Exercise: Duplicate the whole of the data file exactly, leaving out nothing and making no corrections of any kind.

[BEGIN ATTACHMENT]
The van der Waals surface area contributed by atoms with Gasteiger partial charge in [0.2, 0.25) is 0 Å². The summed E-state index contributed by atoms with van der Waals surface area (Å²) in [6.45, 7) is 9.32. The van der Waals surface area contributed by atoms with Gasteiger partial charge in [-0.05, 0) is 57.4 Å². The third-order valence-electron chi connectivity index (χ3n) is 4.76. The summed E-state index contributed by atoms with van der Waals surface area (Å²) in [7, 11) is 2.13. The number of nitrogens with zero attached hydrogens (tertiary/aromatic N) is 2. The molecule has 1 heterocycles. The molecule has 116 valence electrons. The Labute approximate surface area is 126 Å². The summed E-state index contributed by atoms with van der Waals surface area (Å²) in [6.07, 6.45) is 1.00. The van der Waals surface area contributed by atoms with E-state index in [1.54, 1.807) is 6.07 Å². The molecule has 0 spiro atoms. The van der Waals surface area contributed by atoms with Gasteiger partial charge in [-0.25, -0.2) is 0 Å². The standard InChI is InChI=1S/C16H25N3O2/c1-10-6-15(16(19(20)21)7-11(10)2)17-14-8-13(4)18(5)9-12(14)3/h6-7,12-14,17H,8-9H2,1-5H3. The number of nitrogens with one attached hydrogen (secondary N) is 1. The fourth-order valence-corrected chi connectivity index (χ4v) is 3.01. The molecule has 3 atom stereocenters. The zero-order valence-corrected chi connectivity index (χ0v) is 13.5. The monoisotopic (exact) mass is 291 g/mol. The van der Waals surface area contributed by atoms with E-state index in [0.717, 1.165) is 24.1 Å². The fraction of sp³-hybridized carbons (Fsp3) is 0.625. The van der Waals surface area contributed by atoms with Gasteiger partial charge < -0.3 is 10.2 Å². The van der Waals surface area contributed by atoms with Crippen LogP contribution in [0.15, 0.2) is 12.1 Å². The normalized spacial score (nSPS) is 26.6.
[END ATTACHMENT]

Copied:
The van der Waals surface area contributed by atoms with Gasteiger partial charge in [0.2, 0.25) is 0 Å². The summed E-state index contributed by atoms with van der Waals surface area (Å²) in [6.45, 7) is 9.32. The van der Waals surface area contributed by atoms with Gasteiger partial charge in [-0.05, 0) is 57.4 Å². The third-order valence-electron chi connectivity index (χ3n) is 4.76. The summed E-state index contributed by atoms with van der Waals surface area (Å²) in [7, 11) is 2.13. The number of nitrogens with zero attached hydrogens (tertiary/aromatic N) is 2. The molecule has 1 heterocycles. The molecule has 116 valence electrons. The Labute approximate surface area is 126 Å². The summed E-state index contributed by atoms with van der Waals surface area (Å²) in [6.07, 6.45) is 1.00. The van der Waals surface area contributed by atoms with E-state index in [1.54, 1.807) is 6.07 Å². The molecule has 0 spiro atoms. The van der Waals surface area contributed by atoms with Gasteiger partial charge in [-0.25, -0.2) is 0 Å². The standard InChI is InChI=1S/C16H25N3O2/c1-10-6-15(16(19(20)21)7-11(10)2)17-14-8-13(4)18(5)9-12(14)3/h6-7,12-14,17H,8-9H2,1-5H3. The number of nitrogens with one attached hydrogen (secondary N) is 1. The fourth-order valence-corrected chi connectivity index (χ4v) is 3.01. The molecule has 3 atom stereocenters. The zero-order valence-corrected chi connectivity index (χ0v) is 13.5. The monoisotopic (exact) mass is 291 g/mol. The van der Waals surface area contributed by atoms with E-state index in [0.717, 1.165) is 24.1 Å². The fraction of sp³-hybridized carbons (Fsp3) is 0.625. The van der Waals surface area contributed by atoms with Gasteiger partial charge < -0.3 is 10.2 Å². The van der Waals surface area contributed by atoms with Crippen LogP contribution in [0.15, 0.2) is 12.1 Å². The normalized spacial score (nSPS) is 26.6.